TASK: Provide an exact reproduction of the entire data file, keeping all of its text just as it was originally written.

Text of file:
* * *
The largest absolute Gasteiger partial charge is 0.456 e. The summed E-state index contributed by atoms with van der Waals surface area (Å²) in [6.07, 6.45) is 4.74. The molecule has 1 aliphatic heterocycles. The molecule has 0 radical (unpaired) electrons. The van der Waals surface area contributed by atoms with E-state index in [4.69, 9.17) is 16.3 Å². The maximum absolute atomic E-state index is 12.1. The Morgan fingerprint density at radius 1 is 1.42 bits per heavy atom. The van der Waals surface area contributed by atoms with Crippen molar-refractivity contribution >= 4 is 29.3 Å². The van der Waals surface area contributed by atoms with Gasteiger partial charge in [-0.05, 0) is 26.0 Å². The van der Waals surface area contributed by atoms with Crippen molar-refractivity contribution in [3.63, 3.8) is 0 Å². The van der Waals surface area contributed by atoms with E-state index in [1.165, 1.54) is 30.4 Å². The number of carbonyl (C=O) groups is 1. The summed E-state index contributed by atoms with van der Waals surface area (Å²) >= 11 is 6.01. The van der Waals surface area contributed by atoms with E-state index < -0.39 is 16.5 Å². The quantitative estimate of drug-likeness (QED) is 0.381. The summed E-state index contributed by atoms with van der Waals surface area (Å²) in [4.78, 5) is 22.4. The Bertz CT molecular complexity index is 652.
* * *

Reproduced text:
The largest absolute Gasteiger partial charge is 0.456 e. The summed E-state index contributed by atoms with van der Waals surface area (Å²) in [6.07, 6.45) is 4.74. The molecule has 1 aliphatic heterocycles. The molecule has 0 radical (unpaired) electrons. The van der Waals surface area contributed by atoms with E-state index in [4.69, 9.17) is 16.3 Å². The maximum absolute atomic E-state index is 12.1. The Morgan fingerprint density at radius 1 is 1.42 bits per heavy atom. The van der Waals surface area contributed by atoms with Crippen molar-refractivity contribution >= 4 is 29.3 Å². The van der Waals surface area contributed by atoms with Gasteiger partial charge in [-0.05, 0) is 26.0 Å². The van der Waals surface area contributed by atoms with Crippen molar-refractivity contribution in [3.63, 3.8) is 0 Å². The van der Waals surface area contributed by atoms with E-state index in [1.165, 1.54) is 30.4 Å². The number of carbonyl (C=O) groups is 1. The summed E-state index contributed by atoms with van der Waals surface area (Å²) >= 11 is 6.01. The van der Waals surface area contributed by atoms with E-state index < -0.39 is 16.5 Å². The quantitative estimate of drug-likeness (QED) is 0.381. The summed E-state index contributed by atoms with van der Waals surface area (Å²) in [4.78, 5) is 22.4. The Bertz CT molecular complexity index is 652.